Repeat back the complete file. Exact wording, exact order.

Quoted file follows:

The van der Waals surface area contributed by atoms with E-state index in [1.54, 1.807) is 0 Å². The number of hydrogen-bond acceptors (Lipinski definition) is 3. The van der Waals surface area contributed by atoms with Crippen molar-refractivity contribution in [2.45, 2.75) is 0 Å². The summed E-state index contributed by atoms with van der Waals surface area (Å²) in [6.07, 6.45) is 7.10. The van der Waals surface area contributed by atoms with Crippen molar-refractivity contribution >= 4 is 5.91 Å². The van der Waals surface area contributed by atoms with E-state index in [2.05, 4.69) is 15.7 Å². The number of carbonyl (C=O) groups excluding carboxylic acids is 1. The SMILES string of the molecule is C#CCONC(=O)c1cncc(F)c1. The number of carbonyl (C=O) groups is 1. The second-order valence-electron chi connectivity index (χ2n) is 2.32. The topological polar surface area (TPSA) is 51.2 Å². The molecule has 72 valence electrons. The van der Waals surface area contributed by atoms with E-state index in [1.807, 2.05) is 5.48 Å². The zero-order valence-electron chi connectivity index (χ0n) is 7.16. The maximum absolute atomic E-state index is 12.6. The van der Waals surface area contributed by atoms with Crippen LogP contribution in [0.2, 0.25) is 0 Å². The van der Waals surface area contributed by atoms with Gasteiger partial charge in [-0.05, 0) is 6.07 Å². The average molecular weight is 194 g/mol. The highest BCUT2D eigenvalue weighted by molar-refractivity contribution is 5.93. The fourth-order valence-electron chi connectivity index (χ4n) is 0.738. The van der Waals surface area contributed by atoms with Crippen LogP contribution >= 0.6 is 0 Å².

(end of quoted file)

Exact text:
The van der Waals surface area contributed by atoms with E-state index in [1.54, 1.807) is 0 Å². The number of hydrogen-bond acceptors (Lipinski definition) is 3. The van der Waals surface area contributed by atoms with Crippen molar-refractivity contribution in [2.45, 2.75) is 0 Å². The summed E-state index contributed by atoms with van der Waals surface area (Å²) in [6.07, 6.45) is 7.10. The van der Waals surface area contributed by atoms with Crippen molar-refractivity contribution >= 4 is 5.91 Å². The van der Waals surface area contributed by atoms with E-state index in [2.05, 4.69) is 15.7 Å². The number of carbonyl (C=O) groups excluding carboxylic acids is 1. The SMILES string of the molecule is C#CCONC(=O)c1cncc(F)c1. The number of carbonyl (C=O) groups is 1. The second-order valence-electron chi connectivity index (χ2n) is 2.32. The topological polar surface area (TPSA) is 51.2 Å². The molecule has 72 valence electrons. The van der Waals surface area contributed by atoms with E-state index in [1.807, 2.05) is 5.48 Å². The zero-order valence-electron chi connectivity index (χ0n) is 7.16. The maximum absolute atomic E-state index is 12.6. The van der Waals surface area contributed by atoms with Crippen LogP contribution in [0.2, 0.25) is 0 Å². The van der Waals surface area contributed by atoms with Gasteiger partial charge in [-0.05, 0) is 6.07 Å². The average molecular weight is 194 g/mol. The highest BCUT2D eigenvalue weighted by molar-refractivity contribution is 5.93. The fourth-order valence-electron chi connectivity index (χ4n) is 0.738. The van der Waals surface area contributed by atoms with Crippen LogP contribution >= 0.6 is 0 Å².